This is a tricky question. Cryptocurrency is virtual, so it isn’t physically stored anywhere. However, what is stored is the transaction data of the currency. The public blockchain is a list of records that can receive new transaction records from anyone with access to the internet. Any trades or coins mined are stored on this blockchain. When you send cryptocurrency to someone, that transaction request is evaluated against the blockchain. Every trade and mining is totaled to determine how many coins you have (virtually) and whether it is enough to process your request. If it checks out, another block is added to the blockchain with your new transaction. If you had fewer coins than you wanted to send, your request would be rejected. On average, the blockchain takes about 10 minutes to send its first confirmation and an hour to confirm the full request.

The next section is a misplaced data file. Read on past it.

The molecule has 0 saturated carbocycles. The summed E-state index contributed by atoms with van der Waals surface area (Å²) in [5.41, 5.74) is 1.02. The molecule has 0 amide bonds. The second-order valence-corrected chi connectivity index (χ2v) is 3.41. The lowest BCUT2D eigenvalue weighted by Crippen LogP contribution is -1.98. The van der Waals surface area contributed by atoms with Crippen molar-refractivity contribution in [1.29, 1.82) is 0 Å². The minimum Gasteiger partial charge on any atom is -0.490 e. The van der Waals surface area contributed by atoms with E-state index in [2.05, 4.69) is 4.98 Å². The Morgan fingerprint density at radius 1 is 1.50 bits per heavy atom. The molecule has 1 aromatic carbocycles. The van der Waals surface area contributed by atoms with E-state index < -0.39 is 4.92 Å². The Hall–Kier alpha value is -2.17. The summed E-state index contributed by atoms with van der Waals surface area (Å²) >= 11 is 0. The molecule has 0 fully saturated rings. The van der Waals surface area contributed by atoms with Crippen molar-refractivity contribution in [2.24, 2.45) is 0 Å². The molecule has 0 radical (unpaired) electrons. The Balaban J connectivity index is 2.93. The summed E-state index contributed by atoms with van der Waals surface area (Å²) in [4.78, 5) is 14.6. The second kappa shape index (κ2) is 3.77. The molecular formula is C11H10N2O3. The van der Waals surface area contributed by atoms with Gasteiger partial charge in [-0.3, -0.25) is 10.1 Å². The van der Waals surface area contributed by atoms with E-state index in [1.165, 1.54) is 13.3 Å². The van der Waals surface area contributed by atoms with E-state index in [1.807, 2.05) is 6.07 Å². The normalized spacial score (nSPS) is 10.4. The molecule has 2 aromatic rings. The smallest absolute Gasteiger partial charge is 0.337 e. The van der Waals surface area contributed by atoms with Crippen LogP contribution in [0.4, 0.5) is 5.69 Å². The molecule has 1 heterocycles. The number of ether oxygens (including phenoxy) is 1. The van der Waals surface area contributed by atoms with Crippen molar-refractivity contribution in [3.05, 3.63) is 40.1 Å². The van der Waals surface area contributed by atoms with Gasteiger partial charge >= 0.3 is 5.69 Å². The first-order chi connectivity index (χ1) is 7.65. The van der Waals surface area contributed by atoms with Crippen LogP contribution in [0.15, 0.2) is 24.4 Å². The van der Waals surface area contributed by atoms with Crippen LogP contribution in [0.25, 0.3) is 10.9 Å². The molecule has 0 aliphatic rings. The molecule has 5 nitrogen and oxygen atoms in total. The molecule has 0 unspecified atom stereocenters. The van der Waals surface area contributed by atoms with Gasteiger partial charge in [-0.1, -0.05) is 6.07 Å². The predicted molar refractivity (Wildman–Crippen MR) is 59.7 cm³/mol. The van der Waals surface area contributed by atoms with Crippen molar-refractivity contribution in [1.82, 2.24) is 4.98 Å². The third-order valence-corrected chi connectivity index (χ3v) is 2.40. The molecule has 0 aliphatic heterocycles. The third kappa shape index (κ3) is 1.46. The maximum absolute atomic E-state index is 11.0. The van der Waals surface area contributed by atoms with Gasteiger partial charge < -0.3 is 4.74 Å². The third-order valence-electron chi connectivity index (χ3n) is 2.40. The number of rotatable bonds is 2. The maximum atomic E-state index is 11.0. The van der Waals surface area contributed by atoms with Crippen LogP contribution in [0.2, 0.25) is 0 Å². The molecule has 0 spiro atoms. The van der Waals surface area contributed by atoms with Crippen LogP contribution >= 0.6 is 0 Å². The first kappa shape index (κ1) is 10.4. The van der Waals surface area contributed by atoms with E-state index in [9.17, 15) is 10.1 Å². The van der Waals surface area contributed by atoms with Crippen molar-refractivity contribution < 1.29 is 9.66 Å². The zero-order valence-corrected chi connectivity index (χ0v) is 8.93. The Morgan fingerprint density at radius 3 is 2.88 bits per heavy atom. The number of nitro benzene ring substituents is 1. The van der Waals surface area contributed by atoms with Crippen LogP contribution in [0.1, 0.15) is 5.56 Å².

So how do wallets fit into all of this? A wallet, whether owned through an exchange (an entity that allows trades) or privately stored on your computer, contains the public key and the private key you need to access your coins. When someone sends you cryptocurrency, they send it using your public key. You can then access that cryptocurrency using your private key. The two elements define your claim to those coins. To understand public and private keys, think of a mailbox that has a door and a slot with key A to open the door and key B to open the slot. Anyone that has key B can deposit items into the mailbox, but only the person with key A can access what is in the mailbox. Key A behaves as the private key and key B would be the public key. If you lose your private key, you will have lost access to what is in your mailbox - in this case, your cryptocurrency. If your private key gets into the wrong hands, they will now have access to what is in your mailbox and can take whatever they would like. Due to this, if you lose your private key, recovery isn’t an option. The private keys generally aren’t stored because of the possible risk of it getting hacked.